The Grateful Dead were probably the most important drug band in drug band rock 'n' roll history.

Led by fingerless, beatnik messiah Jerry Garcia, naked fans swarmed from around the country for a chance to hear one of his rare live banjo performances. One time he pushed Phil down the stairs.

Heavily steeped in Americana, the group thought Bob Dylan covers were pretty cool. Using the harvested organs of innocent young children, Phil showed the other members of the band how to play without sheet music onstage.*

*Umphrey’s has played more shows.

Troy Anastasio

From a technical prowess standpoint, Trey in his prime would absolutely destroy Jerry. Really… The two guys shouldn’t even be mentioned together in the same sentence as far as technical skill is concerned. Anyone with an ounce of musical knowledge as it pertains to playing, or even understanding the guitar as an instrument knows this to be true. It’s not even up for debate.

You can most certainty appreciate Jerry’s tone, creatively, song writing, note choices, style, and ability to improv more. That is completely understandable. That’s preference. I am sure there are countless people out there that prefer Dave Matthews on guitar over Eddie Van Halen.

Was Trey a competent jazz player? Yes. Was he fantastic at jazz? No, Did he play things that are at least as impressive technically as what you can hear from a quality jazz musician? Most definitely. Although, Jerry didn’t have that rinky dink “percussion kit” for that short period of time so I guess its really a toss up as to who is more “dynamic.”

Trey formally studied music (and has a degree) which none of these hippies, including Jerry, ever did.

Bruce Motherfucking Hornsby

Hornsby recalled when he saw Phish at the Hampton Coliseum and referred to it as a “transcendent” experience. “They have a really beautiful relationship with their audience, just like the Dead.” Shortly after witnessing Trey shred a face-melting YEM, he wrote this song:

Standing in line, marking time
Waiting for the welfare dime
‘Cause they can’t buy a job
The man in the silk suit hurries by
As he catches the poor old lady’s eyes
Just for fun he says, “Get a job.”
That’s just the way it is
Some things will never change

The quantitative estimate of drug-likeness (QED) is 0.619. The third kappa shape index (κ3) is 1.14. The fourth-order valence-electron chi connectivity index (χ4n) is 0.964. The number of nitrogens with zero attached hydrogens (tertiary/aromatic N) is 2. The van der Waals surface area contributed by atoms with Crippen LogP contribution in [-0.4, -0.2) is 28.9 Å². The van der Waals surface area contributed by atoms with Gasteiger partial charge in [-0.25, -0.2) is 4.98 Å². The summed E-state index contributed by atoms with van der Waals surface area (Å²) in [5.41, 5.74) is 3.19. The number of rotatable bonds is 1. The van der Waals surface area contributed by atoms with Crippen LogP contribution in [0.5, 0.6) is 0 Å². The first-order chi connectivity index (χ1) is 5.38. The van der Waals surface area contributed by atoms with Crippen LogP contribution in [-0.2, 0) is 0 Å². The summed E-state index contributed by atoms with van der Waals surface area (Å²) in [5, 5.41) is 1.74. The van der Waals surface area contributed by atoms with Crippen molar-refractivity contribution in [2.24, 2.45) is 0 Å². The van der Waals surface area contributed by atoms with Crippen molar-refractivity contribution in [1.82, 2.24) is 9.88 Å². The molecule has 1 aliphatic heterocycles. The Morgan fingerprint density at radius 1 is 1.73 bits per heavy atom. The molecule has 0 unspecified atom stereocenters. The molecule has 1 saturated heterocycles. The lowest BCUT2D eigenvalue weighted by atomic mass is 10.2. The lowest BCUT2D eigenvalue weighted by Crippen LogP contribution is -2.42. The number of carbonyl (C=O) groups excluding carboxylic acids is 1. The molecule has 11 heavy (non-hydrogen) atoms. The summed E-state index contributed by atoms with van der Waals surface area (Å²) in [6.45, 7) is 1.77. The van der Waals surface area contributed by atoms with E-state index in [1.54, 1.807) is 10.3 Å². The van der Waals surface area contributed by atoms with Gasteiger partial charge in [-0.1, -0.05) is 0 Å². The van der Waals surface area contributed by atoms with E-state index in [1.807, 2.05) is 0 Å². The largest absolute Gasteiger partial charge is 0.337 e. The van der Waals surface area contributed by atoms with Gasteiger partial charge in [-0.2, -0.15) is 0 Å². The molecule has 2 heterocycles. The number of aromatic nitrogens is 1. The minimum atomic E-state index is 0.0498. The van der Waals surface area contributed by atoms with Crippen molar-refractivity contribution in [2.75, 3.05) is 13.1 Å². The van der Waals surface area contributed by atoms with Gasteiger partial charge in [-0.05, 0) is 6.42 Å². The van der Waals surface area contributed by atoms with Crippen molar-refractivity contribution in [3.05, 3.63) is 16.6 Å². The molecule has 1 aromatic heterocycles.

That’s just the way it is
Ah, but don’t you believe them
Said hey, little boy, you can’t go where the others go
‘Cause you don’t look like they do
Said hey, old man, how can you stand to think that way?
And did you really think about it before you made the rules?
He said, son
That’s just the way it is

Jeffe Chimenti

A native of the San Francisco Bay area, Chimenti began playing piano when he was four and he studied formally from the age of seven to around the time he finished high school. Once he graduated from high school, he began playing in bands around the Bay area. He played in local jazz bands as well as Les Claypool’s Frog Brigade; he’s also played back-up for pop acts such as En Vogue.

He was playing in Dave Ellis’s jazz quartet when Ellis was hired to play saxophone in Ratdog. Ellis informed him that Ratdog was also looking for a new keyboardist. Chimenti was hired and played his first show 28 May 1997.

Chimenti was on tour with Ratdog and performed with Phil Lesh and Friends.

Jeff will be performing with Bob Weir, Mickey Hart, Billy & The Kids, Communion (Phil Lesh, Stu Allen, Grahame Lesh, Ross James, Alex Koford and Jason Crosby), Widespread Panic, The Disco Biscuits, Bruce Hornsby, Eric Church, moe., Railroad Earth, Buddy Miller, David Grisman, Greensky Bluegrass, Jimmy Cliff, Yonder Mountain String Band, Jorma Kaukonen, Los Lobos, O.A.R. and Trampled by Turtles on May 14th, 7pm EST @ Merriweather Post Pavilion, MD for “Dear Jerry: Celebrating the Music of Jerry Garcia.”